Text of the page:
Follow

Kenya eyes new EAC tax drive to grow industries

By Steven Umidha
Monday, July 13th, 2020
Breweries.
In summary
    • New import tax changes for the current fiscal year are effective July 1. The decisions to stay application of the EAC CET rate and apply a higher duty rate are aimed at stimulating local production and safeguarding markets against cheap imports.
    • The import duty measures in the EAC Gazette issued on June 30 can be put into three main categories which are Duty Remission for Industrial Inputs, Stays of Application, and Amendments of the East African Community Customs Management Act, 2004.
    • The duty remission measures adopted by the EAC Partner States will ensure that local manufacturers can import raw materials and inputs which are not available in the region at a lower rate.

Steve Umidha @UmidhaSteve

Kenya could ramp up its growth plan for the year after East African Community (EAC) member-States sanctioned new taxation measures aimed at protecting local industries from unfair competition.

The economy has been on a strict diet of austerity measures that curbed spending and lowered taxes in the wake of the coronavirus pandemic. 

Gloom has brought with it pay cuts and job losses and as a result local industries have been hit hard.

But the new move by the bloc seeks to offer a lasting redemption package to the struggling industries after new import tax changes on the bloc’s Common External Tariff (CET) were announced last week and will take effect on July 1 following a ratification agreement signed during the pre-budget consultations by member State’s representatives.

Ministers from EAC held Pre-Budget Consultations prior to reading of their national budgets as a way of harmonising fiscal measures in the region.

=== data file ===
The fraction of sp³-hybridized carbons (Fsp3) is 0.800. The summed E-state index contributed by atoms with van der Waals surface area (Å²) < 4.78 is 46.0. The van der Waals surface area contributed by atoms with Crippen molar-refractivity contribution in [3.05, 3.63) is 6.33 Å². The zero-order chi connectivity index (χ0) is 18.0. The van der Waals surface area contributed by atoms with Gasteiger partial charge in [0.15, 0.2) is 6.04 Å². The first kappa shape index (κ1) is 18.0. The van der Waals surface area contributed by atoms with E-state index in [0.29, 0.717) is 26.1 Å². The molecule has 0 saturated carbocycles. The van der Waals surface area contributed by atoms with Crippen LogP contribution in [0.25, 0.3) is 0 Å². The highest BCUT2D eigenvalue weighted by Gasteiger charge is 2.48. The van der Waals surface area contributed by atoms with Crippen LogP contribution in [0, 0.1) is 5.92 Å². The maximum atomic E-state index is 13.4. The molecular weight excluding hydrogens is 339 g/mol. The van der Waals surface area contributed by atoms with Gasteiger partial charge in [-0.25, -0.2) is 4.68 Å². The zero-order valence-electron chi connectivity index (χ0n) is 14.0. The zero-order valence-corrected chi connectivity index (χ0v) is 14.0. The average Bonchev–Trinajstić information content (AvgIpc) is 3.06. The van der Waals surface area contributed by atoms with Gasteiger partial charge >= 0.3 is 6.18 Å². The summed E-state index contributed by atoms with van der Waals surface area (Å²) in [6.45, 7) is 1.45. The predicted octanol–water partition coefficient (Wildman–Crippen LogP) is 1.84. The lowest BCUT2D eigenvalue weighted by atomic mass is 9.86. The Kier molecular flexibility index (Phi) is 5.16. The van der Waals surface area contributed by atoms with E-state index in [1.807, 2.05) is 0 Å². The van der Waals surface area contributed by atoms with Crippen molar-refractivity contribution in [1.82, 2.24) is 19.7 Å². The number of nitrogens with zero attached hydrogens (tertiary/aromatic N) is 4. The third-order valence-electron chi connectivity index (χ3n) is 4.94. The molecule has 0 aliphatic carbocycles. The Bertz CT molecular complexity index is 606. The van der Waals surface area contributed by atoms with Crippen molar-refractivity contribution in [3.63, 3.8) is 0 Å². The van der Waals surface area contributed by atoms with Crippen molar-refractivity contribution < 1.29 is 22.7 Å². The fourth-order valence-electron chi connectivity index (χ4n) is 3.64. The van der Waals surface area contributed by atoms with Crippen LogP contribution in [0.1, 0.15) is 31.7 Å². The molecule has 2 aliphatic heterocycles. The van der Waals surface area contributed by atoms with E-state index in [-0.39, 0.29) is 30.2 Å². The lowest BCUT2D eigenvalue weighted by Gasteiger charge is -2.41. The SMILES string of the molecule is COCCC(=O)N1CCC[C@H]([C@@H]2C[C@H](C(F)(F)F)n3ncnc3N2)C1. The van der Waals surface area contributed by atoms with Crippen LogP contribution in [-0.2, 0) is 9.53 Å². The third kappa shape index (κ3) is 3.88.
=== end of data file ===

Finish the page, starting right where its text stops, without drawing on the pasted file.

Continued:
New import duty measures include Duty Remission for Industrial Inputs, Stays of Application, and Amendments of the East African Community Customs Management Act, 2004, which will allow local manufacturers to import raw materials and inputs at a lower rate – while at the same time driving consumption of locally produced goods.

“The decision by EAC Partner States to stay application of the EAC CET rate and apply a higher duty rate are aimed at stimulating local production by safeguarding manufacturing of that particular product against similar cheap imports,” reads a statement signed by Peter Mathuki, Chief executive of East African Business Council (EABC).

Some of the products include textile in form of garments and textile product such as leather and leather products; edible oil; tiles, processed tea, coffee and cocoa; meat and meat products; and steel articles, iron and metal products.

Proponents of the proposed measures are in line with the EAC Industrialisation Plan that seeks to transform the region into a globally competitive and sustainable industrial sector capable of improving livelihoods of the region’s citizens.

Critical instrument

The EAC CET is considered a critical instrument of EAC Customs Protocol as it reflects the trade relations between EAC Partner States and the Rest of the World with regards to the import duties charged on imported products into the Community.

Implementation of the EAC CET commenced in 2005 after the EAC Customs Union Protocol came into force.

The announcement comes at a time Kenya is also discussing a free trade deal with US, after President Uhuru Kenyatta and US counterpart  Donald Trump agreed in February to start formal talks on a bilateral trade pact that might help offset concerns about China’s expanding investment imprint on the continent.

Kenya wants to do a deal with Washington before the expiry of the Africa Growth and Opportunity Act (Agoa), which allows sub-Saharan African States to export thousands of products to the US without tariffs or quotas until 2025.

The two countries formally launched negotiations last week on a bilateral trade deal, which they hope could be replicated across Africa.